Current campus guidelines for any gathering other than academic classes, professional education programs (GTPE), or department meetings are available at

Tuesday, January 18 2022
11:00am - 12:00pm
Roger A. and Helen B. Krone Engineered Biosystems Building, 950 Atlantic Drive, Atlanta, GA 30032, Room 1005
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Using Large-scale Genomics to Explore Dietary Behavior and its Association with Human Health

Joanne Cole, Ph.D.
Harvard Medical School
The Broad Institute of MIT and Harvard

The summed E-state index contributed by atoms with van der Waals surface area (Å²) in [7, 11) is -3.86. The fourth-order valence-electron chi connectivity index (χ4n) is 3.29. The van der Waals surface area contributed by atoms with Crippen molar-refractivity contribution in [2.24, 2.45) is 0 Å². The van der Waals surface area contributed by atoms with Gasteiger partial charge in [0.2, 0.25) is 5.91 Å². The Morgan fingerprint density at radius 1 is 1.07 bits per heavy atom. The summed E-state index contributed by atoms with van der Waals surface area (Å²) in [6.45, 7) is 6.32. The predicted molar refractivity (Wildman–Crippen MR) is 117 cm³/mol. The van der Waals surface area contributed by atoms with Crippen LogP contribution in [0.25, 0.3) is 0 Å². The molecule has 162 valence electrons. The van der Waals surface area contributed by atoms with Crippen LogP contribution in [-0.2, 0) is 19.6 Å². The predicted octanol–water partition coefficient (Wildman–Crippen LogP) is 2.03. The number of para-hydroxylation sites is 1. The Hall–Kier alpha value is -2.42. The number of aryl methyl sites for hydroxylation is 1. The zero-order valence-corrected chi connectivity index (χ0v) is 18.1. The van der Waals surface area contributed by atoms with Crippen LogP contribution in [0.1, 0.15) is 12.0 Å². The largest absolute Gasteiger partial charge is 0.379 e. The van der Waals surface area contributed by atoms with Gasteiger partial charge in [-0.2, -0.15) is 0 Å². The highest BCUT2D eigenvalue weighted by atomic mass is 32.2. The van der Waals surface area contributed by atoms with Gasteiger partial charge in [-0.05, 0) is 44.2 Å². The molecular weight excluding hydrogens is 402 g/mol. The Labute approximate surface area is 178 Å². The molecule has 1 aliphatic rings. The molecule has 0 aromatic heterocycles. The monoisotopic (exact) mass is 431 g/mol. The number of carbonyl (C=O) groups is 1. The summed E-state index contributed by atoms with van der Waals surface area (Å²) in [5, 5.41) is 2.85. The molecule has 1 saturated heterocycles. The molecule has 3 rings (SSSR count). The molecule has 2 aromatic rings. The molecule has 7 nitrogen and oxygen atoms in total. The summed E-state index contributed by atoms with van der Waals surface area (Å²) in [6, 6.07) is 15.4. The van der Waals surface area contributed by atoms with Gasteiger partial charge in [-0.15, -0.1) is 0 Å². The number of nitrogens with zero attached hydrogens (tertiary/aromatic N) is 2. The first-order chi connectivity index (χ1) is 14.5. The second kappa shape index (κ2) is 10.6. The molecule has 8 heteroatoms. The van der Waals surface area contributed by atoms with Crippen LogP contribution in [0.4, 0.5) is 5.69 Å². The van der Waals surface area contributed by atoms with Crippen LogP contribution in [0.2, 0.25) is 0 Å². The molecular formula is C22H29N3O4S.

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Dr. Joanne Cole is an Instructor at Harvard Medical School conducting research with Drs. Joel Hirschhorn and Jose Florez at The Broad Institute of MIT and Harvard, Massachusetts General Hospital, and Boston Children’s Hospital. Currently supported by an NIDDK K99/R00 Pathway to Independence Award, her research focuses on using statistical genetics as a tool to determine diet’s relationship with human health, with an emphasis on cardiometabolic diseases. Dr. Cole received her PhD in Human Genetics and Genomics at the University of Colorado Anschutz Medical Campus under the mentorship of Dr. Richard Spritz studying the genetic determinants of normal human facial shape and body size in children and adolescents from Tanzania. In 2016, she went to Boston to pursue her postdoctoral training with Drs. Florez and Hirschhorn to apply her skillset in quantitative genetics to disease biology as a lead analyst in the ‘Genetics of Nephropathy – an International Effort’ (GENIE) consortium whose goal is to identify and characterize the genetics of diabetic kidney disease. Combining her interests from her graduate and postdoctoral training in complex human phenotypes and metabolic disease, she ventured into studying the biological basis of dietary intake as an American Diabetes Association postdoctoral fellow. Dr. Cole continues to pursue the genetics of dietary intake with three interconnected goals, 1) improve dietary phenotypes using genetics, 2) decipher the mechanisms mediating genetic influences on dietary intake, and 3) use genetics to elucidate the underlying causal relationships between nutrition and human health.

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